Creating and maintaining html-pages with different languages?

Discussion in 'HTML' started by Hans Meier, Dec 14, 2004.

  1. Hans Meier

    Hans Meier Guest

    Hello,

    I'm using NVU (OS: Windows XP) to create some tutotrials in html.
    The tutorials are only used local on the users PCs.
    Now there is the need to do this in German and in English.

    But how I can make this easier? Now I have to change
    any page twice, once in German, once in english.

    Is threre any (database-)Editor available, which seperates
    the layout editing an the text editing?

    What I want to do: I have one layout of a html page.
    Also I have a database which stores the english and
    german text for this html page.

    Doing just one click the tool creates two pages, one with
    english text, one with german text.

    I'm looking for a tiny tool, I don't want to use
    server bases systems.

    Many thanks for any hint!

    Regards

    Hans
     
    Hans Meier, Dec 14, 2004
    #1
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  2. Hans Meier

    SpaceGirl Guest

    Hans Meier wrote:
    > Hello,
    >
    > I'm using NVU (OS: Windows XP) to create some tutotrials in html.
    > The tutorials are only used local on the users PCs.
    > Now there is the need to do this in German and in English.
    >
    > But how I can make this easier? Now I have to change
    > any page twice, once in German, once in english.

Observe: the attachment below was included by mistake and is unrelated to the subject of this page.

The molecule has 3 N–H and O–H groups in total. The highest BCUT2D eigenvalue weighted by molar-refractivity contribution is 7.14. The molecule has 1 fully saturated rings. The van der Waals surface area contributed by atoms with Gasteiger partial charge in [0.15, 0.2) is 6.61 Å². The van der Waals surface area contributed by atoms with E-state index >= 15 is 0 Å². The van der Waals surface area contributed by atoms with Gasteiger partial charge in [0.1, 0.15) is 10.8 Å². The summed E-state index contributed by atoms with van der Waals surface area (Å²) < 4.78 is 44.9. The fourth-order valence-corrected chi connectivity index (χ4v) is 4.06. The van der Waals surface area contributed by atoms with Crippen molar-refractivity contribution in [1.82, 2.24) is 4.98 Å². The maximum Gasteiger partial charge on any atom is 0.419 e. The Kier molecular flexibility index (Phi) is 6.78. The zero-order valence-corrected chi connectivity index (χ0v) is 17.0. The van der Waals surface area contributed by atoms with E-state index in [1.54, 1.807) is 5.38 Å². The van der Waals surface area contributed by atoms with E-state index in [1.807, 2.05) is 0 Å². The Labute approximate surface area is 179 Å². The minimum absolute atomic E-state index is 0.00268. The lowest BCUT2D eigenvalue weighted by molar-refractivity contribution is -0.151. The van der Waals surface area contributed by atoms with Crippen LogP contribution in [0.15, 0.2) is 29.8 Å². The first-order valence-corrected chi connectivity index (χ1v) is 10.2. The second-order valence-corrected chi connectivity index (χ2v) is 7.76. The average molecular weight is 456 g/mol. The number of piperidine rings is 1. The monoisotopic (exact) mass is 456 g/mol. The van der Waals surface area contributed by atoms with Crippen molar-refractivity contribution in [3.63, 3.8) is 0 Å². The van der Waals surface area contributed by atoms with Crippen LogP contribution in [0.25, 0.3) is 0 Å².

>
    > Is threre any (database-)Editor available, which seperates
    > the layout editing an the text editing?
    >
    > What I want to do: I have one layout of a html page.
    > Also I have a database which stores the english and
    > german text for this html page.
    >
    > Doing just one click the tool creates two pages, one with
    > english text, one with german text.
    >
    > I'm looking for a tiny tool, I don't want to use
    > server bases systems.
    >
    > Many thanks for any hint!
    >
    > Regards
    >
    > Hans


    That's NOT the way to do it really... using server side 'systems' you
    could have as many languages as you wanted... I dotn know of any tools
    that would really let you do this easily. I think you'll just have to do
    it by hand.

    --


    x theSpaceGirl (miranda)

    # lead designer @ http://www.dhnewmedia.com #
    # remove NO SPAM to email, or use form on website #
     
    SpaceGirl, Dec 14, 2004
    #2
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  3. (Hans Meier) wrote:

    > Now there is the need to do this in German and in English.
    >
    > But how I can make this easier? Now I have to change
    > any page twice, once in German, once in english.


    Indeed. That's the dominant cost of multilingual authoring, unless the
    pages are created to be abandoned soon.

    > Is threre any (database-)Editor available, which seperates
    > the layout editing an[d] the text editing?


    Use CSS, Luke. Separate content from presentation, and your HTML
    document will be nice and clean. The CSS code is normally independent
    of the natural language used, but see some caveats:
    http://www.cs.tut.fi/~jkorpela/www/multicss.html